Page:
Financial Fluency Episode #52 Income Is Only Half The Story

Today I wanted to talk about the idea that revenue can solve all problems or that income solves all problems. I’ve heard people say this especially in terms of businesses, that when there’s a problem.

Generate more revenue and it can take care of everything else.

You can listen in below

In our own personal financial lives, I tend to think that the income really is only half the story and I wanted to talk about this particularly because I’ve talked to a few women lately who have had significant debt and who have had issues with their finances but they’re counting on an event happening, a launch, or something where there’s either a large amount of income in a short period of time or in a lump sum, that’s going to wipe all the debt out and take care of everything. And because of their expectation of this they don’t want to put a plan in place in the meantime to start working on the debt and to reduce.

So, I wanted to do this episode to talk about the idea that while yes, increasing your income can help in a lot of ways, I have talked to a number of high-earning women who still have a lot of these same problems, because something that happens both in companies and in our own lives is often as you increase your income you also increase your expenses and depending what line of work you are in, those expenses can get really high.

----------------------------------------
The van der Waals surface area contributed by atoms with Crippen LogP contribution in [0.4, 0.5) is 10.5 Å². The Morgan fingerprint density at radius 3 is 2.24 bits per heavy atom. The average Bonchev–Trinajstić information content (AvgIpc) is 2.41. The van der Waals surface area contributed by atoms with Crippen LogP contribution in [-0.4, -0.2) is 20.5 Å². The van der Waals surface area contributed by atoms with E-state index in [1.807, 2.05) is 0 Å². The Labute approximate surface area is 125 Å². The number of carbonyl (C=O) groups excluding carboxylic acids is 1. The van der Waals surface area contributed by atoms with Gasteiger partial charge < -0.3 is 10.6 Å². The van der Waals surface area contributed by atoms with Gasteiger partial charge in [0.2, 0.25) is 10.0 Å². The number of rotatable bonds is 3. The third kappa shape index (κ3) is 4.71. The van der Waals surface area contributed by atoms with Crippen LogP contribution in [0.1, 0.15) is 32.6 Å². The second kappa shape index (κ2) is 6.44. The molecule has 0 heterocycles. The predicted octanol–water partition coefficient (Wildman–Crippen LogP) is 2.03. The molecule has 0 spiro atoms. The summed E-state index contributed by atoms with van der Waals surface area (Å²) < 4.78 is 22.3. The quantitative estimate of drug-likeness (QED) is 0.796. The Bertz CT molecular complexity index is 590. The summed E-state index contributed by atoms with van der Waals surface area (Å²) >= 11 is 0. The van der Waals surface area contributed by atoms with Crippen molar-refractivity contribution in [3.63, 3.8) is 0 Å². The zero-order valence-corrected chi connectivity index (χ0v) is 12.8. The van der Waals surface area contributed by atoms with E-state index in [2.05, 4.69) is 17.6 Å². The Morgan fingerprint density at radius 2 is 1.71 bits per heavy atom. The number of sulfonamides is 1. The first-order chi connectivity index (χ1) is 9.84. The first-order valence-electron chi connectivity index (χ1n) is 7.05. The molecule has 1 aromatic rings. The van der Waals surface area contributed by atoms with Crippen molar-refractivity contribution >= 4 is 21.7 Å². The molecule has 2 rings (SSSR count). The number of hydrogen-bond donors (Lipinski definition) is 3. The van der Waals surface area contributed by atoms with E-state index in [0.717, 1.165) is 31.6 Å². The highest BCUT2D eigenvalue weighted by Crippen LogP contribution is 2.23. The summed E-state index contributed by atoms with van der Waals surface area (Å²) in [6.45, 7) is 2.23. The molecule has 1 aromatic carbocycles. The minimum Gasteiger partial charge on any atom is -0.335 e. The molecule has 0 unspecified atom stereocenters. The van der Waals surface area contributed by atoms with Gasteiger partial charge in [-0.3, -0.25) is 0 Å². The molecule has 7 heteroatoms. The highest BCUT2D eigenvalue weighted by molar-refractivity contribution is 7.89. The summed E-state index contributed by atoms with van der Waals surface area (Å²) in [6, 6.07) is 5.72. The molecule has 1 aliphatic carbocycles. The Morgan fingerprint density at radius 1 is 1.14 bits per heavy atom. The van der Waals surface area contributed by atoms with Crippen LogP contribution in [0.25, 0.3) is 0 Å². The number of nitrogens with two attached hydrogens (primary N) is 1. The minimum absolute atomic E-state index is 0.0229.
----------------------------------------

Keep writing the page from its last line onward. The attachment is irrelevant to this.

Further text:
An Example

I’m going to give an example. This is a made-up person, but let’s say you are a lawyer in New York City working in a law firm and one of the things you like to do is entertain people at your own home with dinner parties. Which means you have an apartment in Manhattan that’s very nice. You have to keep up appearances to a certain level. You probably have a lot of student debt from going through law school to start with and then in making partner you have to travel, you have to wear certain clothes, you have to do all these kinds of things that all cost a lot of money. So it’s very possible for a lawyer living in Manhattan to have a great deal of debt. To have a high-income, yes, but also have very high expenses and be just as strapped and just as pay check to pay check as a much lower earner. So, the idea that just income will solve all the problems, I’d like to examine that and take a look.

Will Increasing Income Solve All Your Problems?

I think that building up the habits that are going to continue to build your savings, pay down your debt, all along as you increase your income can really make a difference.

And, paying attention to the details in the moment. I don’t want people to have to pay attention to all the details of all their financial life all the time because I think that creates decision fatigue that can overwhelm. Which is why I really love the process of automating the simplest things like your regularly recurring bills.